If Omar Minaya is a talent evaluator, than I guess that makes me a Pulitzer Prize writer, and we all know I actually rank somewhere between a fifth grader with a thesaurus and a toddler who used a dictionary to step up and reach for the cookie jar on the counter.
In five years, Minaya is responsible for one barely average starting pitcher in Mike Pelfrey. a .240 hitting first baseman, and a reliever with an ERA north of 5.00. Impressive indeed…
The farm is filled mostly with unrealized potential that is another five years away from bearing fruit, if they even bear fruit at all.
Some say that he recently moved his best prospects to acquire marquis player, Johan Santana. But I say that’s a load of bunk. We gave up nothing for Santana… just a bunch of warm bodies. We blindsided the Twins and now they know it. They should have jumped on Joba and Hughes. Those were real prospects… legitimate prospects. They should have jumped on Jacoby Ellsbury and Clay Buchholz. Those were blue chippers all the way… The Mets gave up who? Guerra, Gomez, Mulvey and what? Yeah, those guys really depleted our farm system, gimme a break!
What really did deplete our farm was a series of ill-advised trades perpetrated by none other than Omar Minaya. The real prospects were the ones that got away for nothing in return. Heath Bell, Matt Lindstrom, Brian Bannister, to name a few. Talent evaluator? I think not. I’m not saying trading those guys was a bad idea, but in all those trades, the players received are not even on a major league map, and therein lies the problem.
In ten years he has brought two NL East franchise to their knees and left them with a barren wasteland in the minors. Luckily, Washington continues to recover and will be pumping out some real blue chip talent over the next 18 months, but unfortunately we aren’t as lucky.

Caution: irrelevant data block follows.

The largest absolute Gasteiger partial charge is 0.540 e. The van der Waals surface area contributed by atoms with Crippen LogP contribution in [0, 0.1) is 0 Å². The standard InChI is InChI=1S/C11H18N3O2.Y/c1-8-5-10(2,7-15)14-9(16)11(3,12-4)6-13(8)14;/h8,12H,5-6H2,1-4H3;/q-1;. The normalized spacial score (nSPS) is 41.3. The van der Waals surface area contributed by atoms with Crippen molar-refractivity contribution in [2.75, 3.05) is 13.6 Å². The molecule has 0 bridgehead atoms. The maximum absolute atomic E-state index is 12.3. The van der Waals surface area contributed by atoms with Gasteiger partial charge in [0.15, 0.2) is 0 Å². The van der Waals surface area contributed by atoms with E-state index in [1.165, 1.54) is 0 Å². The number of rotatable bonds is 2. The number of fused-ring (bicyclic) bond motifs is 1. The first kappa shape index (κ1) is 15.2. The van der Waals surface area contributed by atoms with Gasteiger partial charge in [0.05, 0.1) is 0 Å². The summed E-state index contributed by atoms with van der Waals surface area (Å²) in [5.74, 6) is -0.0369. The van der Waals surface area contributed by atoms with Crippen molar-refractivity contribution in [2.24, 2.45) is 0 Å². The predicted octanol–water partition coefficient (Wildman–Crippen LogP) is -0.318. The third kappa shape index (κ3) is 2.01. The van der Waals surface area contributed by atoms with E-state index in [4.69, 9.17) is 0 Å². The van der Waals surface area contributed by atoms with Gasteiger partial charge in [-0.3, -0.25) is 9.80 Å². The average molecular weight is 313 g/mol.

Our minor league teams combined are now 66 games below .500 and most of the teams are the worst in their leagues, including both higher level teams at AAA Buffalo and AA Binghamton. Wow, did you get a whiff of that? Something really stinks around here.
You can blame the injuries all you want, but the Mets were not able to replace even one injured player with any major league ready player. Not one. And that is an indictment on Omar Minaya.
During last night’s broadcast, Gary Cohen mused at how the Pirates brought up someone from their minors named, Garrett Jones. In 19 games he has already homered ten times in July, while the Mets had only five July homers as a team going into the game. This is the Pirates we’re talking about… Jones is nothing but a minor league journey man, but as of right now he’d be more valuable to the Mets than anything they’ve got in the minors, and that’s the point Gary Cohen was making.
So here we are again.
The organization finds itself exactly where we left off in 2004 when Minaya first burst onto the scene. He has had five years of Wright, Reyes and Beltran as his core players with nothing to show for it. (Two-thirds coming from Steve Phillips, and one-third from Wilpon’s checkbook) Do we really want to give him another five years at this point?